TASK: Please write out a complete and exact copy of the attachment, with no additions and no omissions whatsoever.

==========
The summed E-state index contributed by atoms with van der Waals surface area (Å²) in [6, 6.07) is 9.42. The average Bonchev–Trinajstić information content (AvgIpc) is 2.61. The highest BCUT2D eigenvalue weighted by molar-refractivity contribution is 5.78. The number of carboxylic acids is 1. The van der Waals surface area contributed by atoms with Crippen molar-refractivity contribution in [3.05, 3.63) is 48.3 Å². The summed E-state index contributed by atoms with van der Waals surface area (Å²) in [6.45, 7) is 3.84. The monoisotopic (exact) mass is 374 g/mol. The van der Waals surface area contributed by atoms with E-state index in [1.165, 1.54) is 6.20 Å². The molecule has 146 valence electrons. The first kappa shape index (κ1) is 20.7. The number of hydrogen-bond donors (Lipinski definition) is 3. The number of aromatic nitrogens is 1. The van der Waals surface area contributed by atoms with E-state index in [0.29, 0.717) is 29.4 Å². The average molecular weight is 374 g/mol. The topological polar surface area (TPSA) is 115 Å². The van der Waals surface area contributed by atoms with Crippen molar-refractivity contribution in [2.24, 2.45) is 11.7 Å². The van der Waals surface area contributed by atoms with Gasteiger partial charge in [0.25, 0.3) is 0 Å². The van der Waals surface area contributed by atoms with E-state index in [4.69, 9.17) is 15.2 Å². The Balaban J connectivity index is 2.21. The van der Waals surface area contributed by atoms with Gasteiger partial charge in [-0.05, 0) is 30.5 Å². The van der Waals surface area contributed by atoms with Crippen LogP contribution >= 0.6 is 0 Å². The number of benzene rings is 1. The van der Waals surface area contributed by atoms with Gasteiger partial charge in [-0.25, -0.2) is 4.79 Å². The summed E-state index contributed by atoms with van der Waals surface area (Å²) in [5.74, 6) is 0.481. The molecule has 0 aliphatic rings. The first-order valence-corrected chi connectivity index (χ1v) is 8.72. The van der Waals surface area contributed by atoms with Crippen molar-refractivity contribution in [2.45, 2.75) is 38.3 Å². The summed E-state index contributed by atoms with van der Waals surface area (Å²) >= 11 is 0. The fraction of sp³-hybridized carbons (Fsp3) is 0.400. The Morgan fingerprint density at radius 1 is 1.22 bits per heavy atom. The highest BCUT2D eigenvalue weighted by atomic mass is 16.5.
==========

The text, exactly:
The summed E-state index contributed by atoms with van der Waals surface area (Å²) in [6, 6.07) is 9.42. The average Bonchev–Trinajstić information content (AvgIpc) is 2.61. The highest BCUT2D eigenvalue weighted by molar-refractivity contribution is 5.78. The number of carboxylic acids is 1. The van der Waals surface area contributed by atoms with Crippen molar-refractivity contribution in [3.05, 3.63) is 48.3 Å². The summed E-state index contributed by atoms with van der Waals surface area (Å²) in [6.45, 7) is 3.84. The monoisotopic (exact) mass is 374 g/mol. The van der Waals surface area contributed by atoms with E-state index in [1.165, 1.54) is 6.20 Å². The molecule has 146 valence electrons. The first kappa shape index (κ1) is 20.7. The number of hydrogen-bond donors (Lipinski definition) is 3. The number of aromatic nitrogens is 1. The van der Waals surface area contributed by atoms with E-state index in [0.29, 0.717) is 29.4 Å². The average molecular weight is 374 g/mol. The topological polar surface area (TPSA) is 115 Å². The van der Waals surface area contributed by atoms with Crippen molar-refractivity contribution in [2.24, 2.45) is 11.7 Å². The van der Waals surface area contributed by atoms with Gasteiger partial charge in [0.25, 0.3) is 0 Å². The van der Waals surface area contributed by atoms with E-state index in [4.69, 9.17) is 15.2 Å². The Balaban J connectivity index is 2.21. The van der Waals surface area contributed by atoms with Gasteiger partial charge in [-0.05, 0) is 30.5 Å². The van der Waals surface area contributed by atoms with Crippen LogP contribution >= 0.6 is 0 Å². The number of benzene rings is 1. The van der Waals surface area contributed by atoms with Gasteiger partial charge in [-0.25, -0.2) is 4.79 Å². The summed E-state index contributed by atoms with van der Waals surface area (Å²) in [5.74, 6) is 0.481. The molecule has 0 aliphatic rings. The first-order valence-corrected chi connectivity index (χ1v) is 8.72. The van der Waals surface area contributed by atoms with Crippen molar-refractivity contribution in [2.45, 2.75) is 38.3 Å². The summed E-state index contributed by atoms with van der Waals surface area (Å²) >= 11 is 0. The fraction of sp³-hybridized carbons (Fsp3) is 0.400. The Morgan fingerprint density at radius 1 is 1.22 bits per heavy atom. The highest BCUT2D eigenvalue weighted by atomic mass is 16.5.